Here, we take a good look at the space in the general vicinity of the Cone nebula, which is a star forming region located more than 2,500 light-years from Earth in the constellation of Monoceros (it also looks like a massive space beast, doesn't it?).
First and foremost, we have the cone nebula itself, a giant pillar of stellar material, which can be seen peeking into the frame from the outermost edge of the left side of the image. This celestial beast has a diameter of a staggering 7 light-years (which is more than 7 times larger than our solar system overall). Next, we have S Mon (located in the blue portion of the image): the most noticeably bright star in the region. Just underneath S Mon, is the area dubbed the "Foxfur Nebula." Named as such due to the physical parallel between fox fur and the intricate layers of gas and dust, which are shaped by the fierce stellar winds that carve out the surrounding material.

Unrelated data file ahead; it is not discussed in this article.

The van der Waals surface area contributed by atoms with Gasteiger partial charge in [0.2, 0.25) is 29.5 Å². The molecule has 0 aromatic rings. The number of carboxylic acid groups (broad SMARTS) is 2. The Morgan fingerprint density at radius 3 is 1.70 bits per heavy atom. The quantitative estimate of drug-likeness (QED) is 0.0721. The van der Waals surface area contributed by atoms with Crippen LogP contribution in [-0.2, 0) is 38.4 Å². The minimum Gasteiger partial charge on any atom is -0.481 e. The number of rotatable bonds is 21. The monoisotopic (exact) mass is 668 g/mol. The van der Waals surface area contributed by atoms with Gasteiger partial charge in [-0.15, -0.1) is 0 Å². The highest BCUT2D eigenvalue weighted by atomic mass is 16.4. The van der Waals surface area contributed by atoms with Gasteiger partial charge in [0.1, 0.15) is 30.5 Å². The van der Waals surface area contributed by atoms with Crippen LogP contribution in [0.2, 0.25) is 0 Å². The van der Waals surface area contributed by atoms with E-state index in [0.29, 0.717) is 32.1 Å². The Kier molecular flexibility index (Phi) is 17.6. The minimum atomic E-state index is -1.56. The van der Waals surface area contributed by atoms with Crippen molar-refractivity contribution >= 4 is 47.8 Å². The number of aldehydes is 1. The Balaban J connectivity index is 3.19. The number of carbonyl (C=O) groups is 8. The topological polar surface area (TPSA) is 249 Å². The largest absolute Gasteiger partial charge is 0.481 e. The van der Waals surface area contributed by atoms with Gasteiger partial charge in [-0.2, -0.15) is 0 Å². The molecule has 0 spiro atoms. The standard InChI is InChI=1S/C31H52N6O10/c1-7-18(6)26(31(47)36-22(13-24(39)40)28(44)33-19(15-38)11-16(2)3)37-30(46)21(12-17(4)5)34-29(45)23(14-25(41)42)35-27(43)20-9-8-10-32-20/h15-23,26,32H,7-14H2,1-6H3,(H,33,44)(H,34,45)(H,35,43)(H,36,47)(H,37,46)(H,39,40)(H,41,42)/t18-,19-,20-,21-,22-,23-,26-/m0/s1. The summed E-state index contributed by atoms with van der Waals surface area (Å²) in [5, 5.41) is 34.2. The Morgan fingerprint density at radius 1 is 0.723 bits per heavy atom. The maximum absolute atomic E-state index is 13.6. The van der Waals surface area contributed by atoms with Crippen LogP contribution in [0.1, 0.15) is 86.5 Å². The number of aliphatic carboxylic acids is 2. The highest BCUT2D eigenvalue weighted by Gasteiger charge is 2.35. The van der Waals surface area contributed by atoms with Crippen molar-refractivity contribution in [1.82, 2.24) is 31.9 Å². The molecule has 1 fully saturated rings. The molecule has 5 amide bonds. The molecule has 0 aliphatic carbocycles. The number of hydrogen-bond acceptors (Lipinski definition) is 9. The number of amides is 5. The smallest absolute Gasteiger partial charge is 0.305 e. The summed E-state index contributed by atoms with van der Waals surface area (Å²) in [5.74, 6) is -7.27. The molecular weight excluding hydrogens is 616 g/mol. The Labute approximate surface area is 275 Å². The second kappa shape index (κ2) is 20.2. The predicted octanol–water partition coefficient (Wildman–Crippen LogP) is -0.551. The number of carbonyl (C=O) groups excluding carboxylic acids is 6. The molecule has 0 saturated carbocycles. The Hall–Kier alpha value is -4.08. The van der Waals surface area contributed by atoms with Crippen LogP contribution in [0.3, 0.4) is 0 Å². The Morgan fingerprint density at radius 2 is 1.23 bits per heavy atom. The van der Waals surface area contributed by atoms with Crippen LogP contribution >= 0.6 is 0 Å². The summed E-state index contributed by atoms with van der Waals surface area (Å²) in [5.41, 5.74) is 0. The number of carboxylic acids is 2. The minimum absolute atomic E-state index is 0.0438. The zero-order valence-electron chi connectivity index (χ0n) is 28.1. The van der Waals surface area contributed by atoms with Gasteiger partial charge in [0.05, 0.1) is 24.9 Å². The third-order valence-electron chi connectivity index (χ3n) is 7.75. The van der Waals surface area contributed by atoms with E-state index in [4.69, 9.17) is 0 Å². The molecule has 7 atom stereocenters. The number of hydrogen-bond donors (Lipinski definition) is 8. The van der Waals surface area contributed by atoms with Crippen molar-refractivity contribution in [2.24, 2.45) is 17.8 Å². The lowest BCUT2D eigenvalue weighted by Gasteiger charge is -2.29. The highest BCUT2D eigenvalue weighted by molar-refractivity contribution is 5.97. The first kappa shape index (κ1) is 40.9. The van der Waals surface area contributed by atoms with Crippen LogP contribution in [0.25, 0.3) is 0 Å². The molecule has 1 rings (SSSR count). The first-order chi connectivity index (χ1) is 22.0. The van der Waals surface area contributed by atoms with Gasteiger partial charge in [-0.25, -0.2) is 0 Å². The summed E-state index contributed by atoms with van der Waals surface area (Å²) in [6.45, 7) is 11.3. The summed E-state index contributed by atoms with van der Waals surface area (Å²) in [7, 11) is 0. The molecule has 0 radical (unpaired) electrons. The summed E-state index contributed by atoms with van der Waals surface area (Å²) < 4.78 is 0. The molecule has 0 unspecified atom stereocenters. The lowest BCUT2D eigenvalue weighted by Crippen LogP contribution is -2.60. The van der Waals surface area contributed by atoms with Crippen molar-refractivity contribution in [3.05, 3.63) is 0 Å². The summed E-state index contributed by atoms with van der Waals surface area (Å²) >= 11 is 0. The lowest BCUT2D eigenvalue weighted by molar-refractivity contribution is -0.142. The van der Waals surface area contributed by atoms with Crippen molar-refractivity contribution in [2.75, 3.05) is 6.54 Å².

Both S Mon and the Fox fur nebula belong to a young open cluster of stars, dubbed NGC 2264.
See a larger image of the left frame here, or a larger version of the right-hand region here.